David Basulto

Graduate Architect. Co Founder and Executive Editor of ArchDaily.com. Architecture geek.

Venice Biennale 2012: Vogadors, Architectural Rowers / Catalan and Balearic Islands Pavilion

© Nico Saieh

The 13th Venice Biennale, which closes its doors on November 27th, sparked an interesting debate during its opening given the highly political focus of some of the exhibitions, which for some diverged from architecture itself and entered on a discussion on its own.

In this context we find Vogadors: Architectural Rowers, the Catalan and Balearic Islands Pavilion curated by Jordi Badia and Félix Arranz, an exhibit that focused on the built project which uses the common ground theme to define the new generation of Catalonian architects: David Sebastian and Gerard Puig, SMS arquitectos, Arquitecturia, Jaime Ferrer, Meritxell Inaraja, Blancafort Reus Arquitectura, Núria Salvadó and David Tapias, Francisco Cifuentes and Bosch.Capdeferro Arquitectures (more details about the projects).

© Nico Saieh

In the exhibit, nine projects from this generation are displayed in high detail, including extensive drawings, textures, constructive systems, videos of the buildings in use, and other forms of representation that put the visitors closer to the origins of the project, the relation with the site and the inhabitants, the research and most specially, the tradition.

And tradition is what closes the exhibit, presenting the works of the masters of Catalonian architecture such as Enric Miralles, as their influence is the common ground that the new generation shares. Looking back to understand the present and the future, as a rower who advances looking backwards reflected on Jorge Oteiza’s quote “He who forges ahead creating something new does so like an oarsman, moving forward but back-paddling, looking behind him, towards the past, towards what exists, so as to be able to reinvent its underpinnings.”

The exhibit, taking place at the Isola San Pietro between the Arsenale and the Giardini, extends its reach and presence thanks to a joint venture with Spanish publishing house Gustavo Gili, with the digital editions of the Vogadors catalog available at the iBook Store or at the GG website.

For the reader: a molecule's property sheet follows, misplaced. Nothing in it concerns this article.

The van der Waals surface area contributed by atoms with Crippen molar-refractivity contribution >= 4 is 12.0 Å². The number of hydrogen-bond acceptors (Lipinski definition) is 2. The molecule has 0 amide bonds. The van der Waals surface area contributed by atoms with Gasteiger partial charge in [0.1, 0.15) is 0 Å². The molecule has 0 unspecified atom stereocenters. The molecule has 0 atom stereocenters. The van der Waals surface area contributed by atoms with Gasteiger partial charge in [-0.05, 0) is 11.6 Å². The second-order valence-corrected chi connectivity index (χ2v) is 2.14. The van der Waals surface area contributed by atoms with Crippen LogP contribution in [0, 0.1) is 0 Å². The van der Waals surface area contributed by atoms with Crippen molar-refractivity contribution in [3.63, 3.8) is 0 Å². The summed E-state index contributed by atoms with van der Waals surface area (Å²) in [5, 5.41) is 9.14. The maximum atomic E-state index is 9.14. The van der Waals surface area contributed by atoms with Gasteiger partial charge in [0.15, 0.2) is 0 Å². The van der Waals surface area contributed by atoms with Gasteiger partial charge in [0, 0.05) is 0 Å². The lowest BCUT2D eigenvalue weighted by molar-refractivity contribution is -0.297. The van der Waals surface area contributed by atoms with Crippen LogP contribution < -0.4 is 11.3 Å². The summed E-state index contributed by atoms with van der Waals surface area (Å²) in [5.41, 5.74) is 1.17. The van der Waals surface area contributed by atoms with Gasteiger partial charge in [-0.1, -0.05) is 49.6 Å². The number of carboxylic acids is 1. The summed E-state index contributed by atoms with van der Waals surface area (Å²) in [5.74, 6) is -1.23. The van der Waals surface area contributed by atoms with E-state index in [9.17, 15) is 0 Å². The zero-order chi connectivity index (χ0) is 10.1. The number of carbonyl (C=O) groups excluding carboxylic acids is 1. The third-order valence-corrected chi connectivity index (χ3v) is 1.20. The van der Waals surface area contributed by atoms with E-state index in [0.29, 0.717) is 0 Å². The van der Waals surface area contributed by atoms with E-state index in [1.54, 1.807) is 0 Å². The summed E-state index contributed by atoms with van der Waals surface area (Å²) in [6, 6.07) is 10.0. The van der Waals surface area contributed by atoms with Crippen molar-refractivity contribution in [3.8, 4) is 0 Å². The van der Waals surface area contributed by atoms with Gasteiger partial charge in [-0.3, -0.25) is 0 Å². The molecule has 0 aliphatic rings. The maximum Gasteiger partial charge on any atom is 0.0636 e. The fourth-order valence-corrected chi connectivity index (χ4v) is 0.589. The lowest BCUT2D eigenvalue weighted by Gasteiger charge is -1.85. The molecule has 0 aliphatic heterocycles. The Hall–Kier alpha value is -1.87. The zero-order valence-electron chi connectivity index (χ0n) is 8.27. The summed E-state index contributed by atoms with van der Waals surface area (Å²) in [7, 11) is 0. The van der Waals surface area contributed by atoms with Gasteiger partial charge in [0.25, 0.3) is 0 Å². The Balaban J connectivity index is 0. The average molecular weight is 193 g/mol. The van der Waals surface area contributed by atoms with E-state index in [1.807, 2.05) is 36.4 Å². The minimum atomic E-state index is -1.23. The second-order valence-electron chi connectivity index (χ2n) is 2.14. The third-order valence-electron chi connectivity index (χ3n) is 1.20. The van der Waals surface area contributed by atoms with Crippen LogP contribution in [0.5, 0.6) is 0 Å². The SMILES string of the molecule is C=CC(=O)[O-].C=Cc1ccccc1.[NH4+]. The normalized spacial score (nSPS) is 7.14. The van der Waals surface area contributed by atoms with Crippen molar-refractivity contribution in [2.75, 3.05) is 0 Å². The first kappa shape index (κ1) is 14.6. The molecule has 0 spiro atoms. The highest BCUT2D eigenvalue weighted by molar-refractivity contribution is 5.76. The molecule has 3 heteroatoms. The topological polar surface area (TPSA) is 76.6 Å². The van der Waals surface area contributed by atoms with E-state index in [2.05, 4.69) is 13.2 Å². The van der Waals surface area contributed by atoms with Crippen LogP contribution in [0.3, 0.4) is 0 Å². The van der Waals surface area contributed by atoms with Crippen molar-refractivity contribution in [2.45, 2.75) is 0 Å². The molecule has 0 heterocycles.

More fromt he curators after the break:

Venice Biennale 2012: Re-Set / The Netherlands

The Dutch Pavilion, built in 1954 by Gerrit Thomas Rietveld, is used by curator Ole Bouman (Director of the NAI) and designer Petra Blaisse (Insise Outside) to question how existing buildings can be reanimated, and how our profession can inject a new boost of imagination to give new value to ever growing number of vacant structures sitting dormant around the world.

“We are not going to hang Objets d’Art, exhibit works or stage events. We are responding to the vacant architecture itself. One single mobile object occupies the space for three months and emphasizes the building’s unique qualities. This object will flow through the interior, re-configure its organization and create new rooms along the way. Through relatively simple interventions the experience of light, sound and space will be manipulated so that new perspectives emerge.”

- Petra Blaisse

© Nico Saieh

Text fromt the curator after the break:

Venice Biennale 2012: Panavision / Uruguay Pavilion

© Nico Saieh

Panavision, the Uruguay exhibit for the 13th Venice Biennale, features the works of the new generation of Uruguayan architects, using their Pavilions as a common ground, a place rather than an exhibit, where the focuses, approaches, tools, worries, emphasis and strategies of these practices converge. More details from the curators after the break:

Audi Urban Future Initiative: The state of our urbanized world

A few days ago we had the chance to attend the Audi Urban Future Awards, where 5 young and innovative practices presented their visions on the future of mobility for five of the world’s most intense urban regions: Boston/Washington Area (USA), Mumbai (India), Sao Paulo (Brasil), Istanbul (Turkey) and the Pearl River Delta region (China).